Sunday, October 09, 2005
“Hey dada, you can touch a cloud if you come out on the deck, c’mon out dad. You can write anytime, but when’s the last time you touched a cloud?”
There were many reasons to sit where I was when Robert shouted the cloud touching challenge to me. The main one was finishing the speech I was putting together for my retreat with Anne Gottlieb. I was determined to get it down because I still had to memorize it, put it on index cards and then make it sound as ‘natural’ as possible.
How the hell can you beat cloud touching for something natural?
I got my ass up and walked over to the door. Looking out I could see why he was so excited and I was warmed that he is still young enough to be so enchanted at something like a cloud.
The four of us stood out on the deck overlooking a long ski run here at Wintergreen Resort. The elevation is three thousand feet up. Driving down from Charlottesville we were enthralled by seeing mountain tops wreathed by clouds. Robert kept talking about how his buddy Andrew touched a cloud. Andrew’s dad is from Guatemala and his uncle’s house is high in the mountains there. Once on a visit there Andrew said he touched a cloud.
“I can’t touch it, why can’t I touch it? I’m not big enough!” Esther was watching us as we stood in the enveloping cloud that had rolled over the ski lift, obscuring what we had clearly seen less than thirty minutes before as we checked the condo out after dropping our bags in the doorway. The three of us were definitely touching the cloud. She walked around us, mystified by our happiness.
“Why can’t I touch it, dada? Almost crying now, frustrated as each of us were dancing around in the mist. The deck was vibrating from our stamping feet and the trees near us were becoming lost in the fog-like apparition descending over us.
“Here Polly, I’ll lift you up into the cloud and you can touch it. Hold your arms out. Do you feel the little wet kisses on them?
Esther reached her arms out, tilted her head back and closed her eyes. Sheila and Robert quietly walked over to her and watched, waiting for her reaction. She opened her eyes.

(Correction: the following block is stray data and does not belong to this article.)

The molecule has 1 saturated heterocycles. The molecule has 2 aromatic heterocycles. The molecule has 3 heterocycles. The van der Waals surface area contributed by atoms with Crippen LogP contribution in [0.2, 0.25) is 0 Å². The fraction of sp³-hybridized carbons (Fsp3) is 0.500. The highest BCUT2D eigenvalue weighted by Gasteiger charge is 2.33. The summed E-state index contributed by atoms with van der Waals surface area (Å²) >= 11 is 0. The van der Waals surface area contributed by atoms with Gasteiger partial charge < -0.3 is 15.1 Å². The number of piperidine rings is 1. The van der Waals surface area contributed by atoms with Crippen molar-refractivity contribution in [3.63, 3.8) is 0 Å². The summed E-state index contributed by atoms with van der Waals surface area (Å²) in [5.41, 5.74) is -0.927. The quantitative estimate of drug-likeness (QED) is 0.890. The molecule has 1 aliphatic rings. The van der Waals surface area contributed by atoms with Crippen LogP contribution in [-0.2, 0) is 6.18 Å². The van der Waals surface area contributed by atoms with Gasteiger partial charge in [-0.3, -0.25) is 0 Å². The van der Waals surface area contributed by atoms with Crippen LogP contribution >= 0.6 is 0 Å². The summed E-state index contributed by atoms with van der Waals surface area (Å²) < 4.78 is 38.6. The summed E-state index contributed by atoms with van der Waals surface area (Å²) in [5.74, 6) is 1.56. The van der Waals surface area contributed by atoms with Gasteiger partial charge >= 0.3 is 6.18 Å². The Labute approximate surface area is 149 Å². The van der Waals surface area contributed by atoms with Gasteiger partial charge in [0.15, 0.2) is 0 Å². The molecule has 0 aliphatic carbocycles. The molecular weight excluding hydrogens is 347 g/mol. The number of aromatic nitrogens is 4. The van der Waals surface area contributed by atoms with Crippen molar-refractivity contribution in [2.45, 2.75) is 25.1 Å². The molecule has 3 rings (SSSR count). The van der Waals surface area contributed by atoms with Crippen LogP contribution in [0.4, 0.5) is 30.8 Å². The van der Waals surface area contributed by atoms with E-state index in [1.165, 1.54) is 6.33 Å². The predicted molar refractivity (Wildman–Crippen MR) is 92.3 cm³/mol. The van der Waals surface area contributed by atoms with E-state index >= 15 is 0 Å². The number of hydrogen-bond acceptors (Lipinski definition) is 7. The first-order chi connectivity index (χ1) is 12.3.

“Yea, daddy, the cloud’s kissing me all on my arms and face. I feel it touching me.” She smiled, happy to be a part of what was going on, happy to be touching the cloud. I suspect this will be the moment she remembers more than being at Monticello, more than seeing the many valleys on the drive along the ridge of the mountains. She may remember the pool at the hotel in Charlottesville; both children seem to fixate on hotel pools and can recite them when we talk about the places we’ve visited.
There’s not a lot about being away from ‘home’ that I really like. I guess the adventure of going to Copenhagen and my trips to San Francisco are exceptions. Until I bought a lap top and discovered the greatest invention of the internet age-WiFi-traveling was like being cut off from my life-line. I love the connections I have with people all over the world. I can move around the globe without leaving my room.
But I doubt I could ever touch a cloud there. I couldn’t even imagine it there. And I sure couldn’t see the look on Esther’s face when she felt the cloud kissing her. Maybe enchantment is contagious, I hope it is.
When we left Annandale the other day all of us were in a wicked mood, by the time we reached Charlottesville we were better as the rain that had been with us for the first hour of the trip had stopped and we could see the mountains running along the highway. We found the Children’s Discovery Museum in Charlottesville, explored it and part of Charlottesville, checked into our hotel, went to dinner ( I had a huge fillet at this place, screw the cholesterol concerns!), and hit the pool when we got back to the hotel.
Smiles were on our faces.
We met some interesting people in line for the tour of Monticello; saw some interesting things in the house. Our guide was pleased that I could answer her harder questions about Jefferson, his neighbor Madison, and John Adams.
I was pleased that the foundation that runs the place has finally acknowledged Jefferson’s relationship with Sally Hemmings and the fact that there was issue from that relationship. I love seeing the cracks in white folk’s hypocrisy.
Sheila thanked me for going on the tour with them. She has a strong sense of my feelings about the passing the buck the Founding Fathers pulled off by not dealing with the un-godly institution of slavery. Jefferson later wrote of how he trembled at the thought of a just God when he considered the issue of slavery…
Tomorrow we’ll find more interesting places to visit, more mountains to climb. We’ll meet people from around the country and many from right here in the hills of western Virginia. I remind myself that most of these locals are descended from people that didn’t own slaves. At the same time I’m appalled that their ancestors proudly fought for Virginia’s slave holding class.
America, forged by noble words written by landowning white men who extolled freedom for themselves but not women, blacks, or poor people, to say nothing of their lack of consideration for indigenous people, yet managed to put together a governing document that is open to growth. Ol’ Red probably has smiles on his face watching us today. He’d probably remind us that the Constitution only provides us a form for the freedoms accorded us. His Declaration of Independence outlines things inalienable to us. As a boy he probably touched clouds when he was growing up at the foot of Monticello and climbing it with his friends.